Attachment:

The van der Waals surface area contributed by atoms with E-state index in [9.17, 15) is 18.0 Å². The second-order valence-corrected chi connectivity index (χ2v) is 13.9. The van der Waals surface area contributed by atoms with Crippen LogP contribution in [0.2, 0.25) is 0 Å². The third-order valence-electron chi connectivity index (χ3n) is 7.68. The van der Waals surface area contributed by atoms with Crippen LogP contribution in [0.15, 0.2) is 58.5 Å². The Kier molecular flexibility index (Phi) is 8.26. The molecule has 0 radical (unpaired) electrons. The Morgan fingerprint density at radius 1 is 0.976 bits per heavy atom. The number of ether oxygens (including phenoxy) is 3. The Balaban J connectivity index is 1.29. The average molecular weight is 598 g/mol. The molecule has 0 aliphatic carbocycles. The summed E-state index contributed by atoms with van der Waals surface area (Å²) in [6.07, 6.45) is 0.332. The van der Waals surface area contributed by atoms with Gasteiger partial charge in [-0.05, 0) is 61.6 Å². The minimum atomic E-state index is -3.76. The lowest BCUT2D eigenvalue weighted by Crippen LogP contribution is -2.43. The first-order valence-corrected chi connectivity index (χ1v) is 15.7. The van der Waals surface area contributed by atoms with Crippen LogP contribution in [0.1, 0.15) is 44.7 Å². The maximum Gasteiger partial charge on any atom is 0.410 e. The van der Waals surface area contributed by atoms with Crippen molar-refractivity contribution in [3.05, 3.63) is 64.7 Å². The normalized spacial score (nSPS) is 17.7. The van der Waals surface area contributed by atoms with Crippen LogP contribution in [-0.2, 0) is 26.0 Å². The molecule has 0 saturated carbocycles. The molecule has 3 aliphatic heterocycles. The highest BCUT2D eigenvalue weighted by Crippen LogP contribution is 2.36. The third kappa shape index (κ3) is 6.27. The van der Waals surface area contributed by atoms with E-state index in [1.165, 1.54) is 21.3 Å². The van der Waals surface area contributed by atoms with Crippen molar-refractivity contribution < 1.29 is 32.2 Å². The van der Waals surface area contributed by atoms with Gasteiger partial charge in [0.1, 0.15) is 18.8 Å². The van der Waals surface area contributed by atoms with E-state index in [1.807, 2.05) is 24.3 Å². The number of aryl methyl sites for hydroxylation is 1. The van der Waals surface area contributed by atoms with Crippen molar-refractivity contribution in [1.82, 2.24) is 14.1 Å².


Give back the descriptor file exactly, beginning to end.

The van der Waals surface area contributed by atoms with E-state index in [9.17, 15) is 18.0 Å². The second-order valence-corrected chi connectivity index (χ2v) is 13.9. The van der Waals surface area contributed by atoms with Crippen LogP contribution in [0.2, 0.25) is 0 Å². The third-order valence-electron chi connectivity index (χ3n) is 7.68. The van der Waals surface area contributed by atoms with Crippen LogP contribution in [0.15, 0.2) is 58.5 Å². The Kier molecular flexibility index (Phi) is 8.26. The molecule has 0 radical (unpaired) electrons. The Morgan fingerprint density at radius 1 is 0.976 bits per heavy atom. The number of ether oxygens (including phenoxy) is 3. The Balaban J connectivity index is 1.29. The average molecular weight is 598 g/mol. The molecule has 0 aliphatic carbocycles. The summed E-state index contributed by atoms with van der Waals surface area (Å²) in [6.07, 6.45) is 0.332. The van der Waals surface area contributed by atoms with Gasteiger partial charge in [-0.05, 0) is 61.6 Å². The minimum atomic E-state index is -3.76. The lowest BCUT2D eigenvalue weighted by Crippen LogP contribution is -2.43. The first-order valence-corrected chi connectivity index (χ1v) is 15.7. The van der Waals surface area contributed by atoms with Crippen LogP contribution in [0.1, 0.15) is 44.7 Å². The maximum Gasteiger partial charge on any atom is 0.410 e. The van der Waals surface area contributed by atoms with Crippen molar-refractivity contribution in [3.05, 3.63) is 64.7 Å². The normalized spacial score (nSPS) is 17.7. The van der Waals surface area contributed by atoms with Crippen LogP contribution in [-0.2, 0) is 26.0 Å². The molecule has 0 saturated carbocycles. The molecule has 3 aliphatic heterocycles. The highest BCUT2D eigenvalue weighted by Crippen LogP contribution is 2.36. The third kappa shape index (κ3) is 6.27. The van der Waals surface area contributed by atoms with E-state index in [1.165, 1.54) is 21.3 Å². The van der Waals surface area contributed by atoms with Crippen molar-refractivity contribution < 1.29 is 32.2 Å². The van der Waals surface area contributed by atoms with Gasteiger partial charge in [0.1, 0.15) is 18.8 Å². The van der Waals surface area contributed by atoms with E-state index in [1.807, 2.05) is 24.3 Å². The number of aryl methyl sites for hydroxylation is 1. The van der Waals surface area contributed by atoms with Crippen molar-refractivity contribution in [1.82, 2.24) is 14.1 Å².